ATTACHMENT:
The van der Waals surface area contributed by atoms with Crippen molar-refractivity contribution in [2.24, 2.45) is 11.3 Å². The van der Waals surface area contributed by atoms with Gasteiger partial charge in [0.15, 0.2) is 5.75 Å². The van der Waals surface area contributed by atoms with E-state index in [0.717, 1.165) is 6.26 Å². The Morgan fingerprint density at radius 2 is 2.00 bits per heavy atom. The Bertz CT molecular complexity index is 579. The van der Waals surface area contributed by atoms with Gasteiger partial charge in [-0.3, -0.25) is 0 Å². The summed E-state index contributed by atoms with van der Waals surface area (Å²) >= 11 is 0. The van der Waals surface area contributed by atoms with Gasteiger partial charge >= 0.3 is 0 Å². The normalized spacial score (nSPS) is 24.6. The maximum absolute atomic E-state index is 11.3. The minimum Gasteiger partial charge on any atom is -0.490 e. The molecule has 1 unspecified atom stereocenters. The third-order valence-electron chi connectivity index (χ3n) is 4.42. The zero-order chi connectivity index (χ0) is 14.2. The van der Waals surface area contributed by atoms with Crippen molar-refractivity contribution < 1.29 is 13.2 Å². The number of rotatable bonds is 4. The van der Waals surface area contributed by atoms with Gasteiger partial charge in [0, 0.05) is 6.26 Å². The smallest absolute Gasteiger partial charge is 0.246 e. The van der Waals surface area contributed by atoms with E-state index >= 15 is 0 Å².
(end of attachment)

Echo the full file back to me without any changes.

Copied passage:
The van der Waals surface area contributed by atoms with Crippen molar-refractivity contribution in [2.24, 2.45) is 11.3 Å². The van der Waals surface area contributed by atoms with Gasteiger partial charge in [0.15, 0.2) is 5.75 Å². The van der Waals surface area contributed by atoms with E-state index in [0.717, 1.165) is 6.26 Å². The Morgan fingerprint density at radius 2 is 2.00 bits per heavy atom. The Bertz CT molecular complexity index is 579. The van der Waals surface area contributed by atoms with Gasteiger partial charge in [-0.3, -0.25) is 0 Å². The summed E-state index contributed by atoms with van der Waals surface area (Å²) >= 11 is 0. The van der Waals surface area contributed by atoms with Gasteiger partial charge >= 0.3 is 0 Å². The normalized spacial score (nSPS) is 24.6. The maximum absolute atomic E-state index is 11.3. The minimum Gasteiger partial charge on any atom is -0.490 e. The molecule has 1 unspecified atom stereocenters. The third-order valence-electron chi connectivity index (χ3n) is 4.42. The zero-order chi connectivity index (χ0) is 14.2. The van der Waals surface area contributed by atoms with Crippen molar-refractivity contribution < 1.29 is 13.2 Å². The number of rotatable bonds is 4. The van der Waals surface area contributed by atoms with Gasteiger partial charge in [0, 0.05) is 6.26 Å². The smallest absolute Gasteiger partial charge is 0.246 e. The van der Waals surface area contributed by atoms with E-state index >= 15 is 0 Å².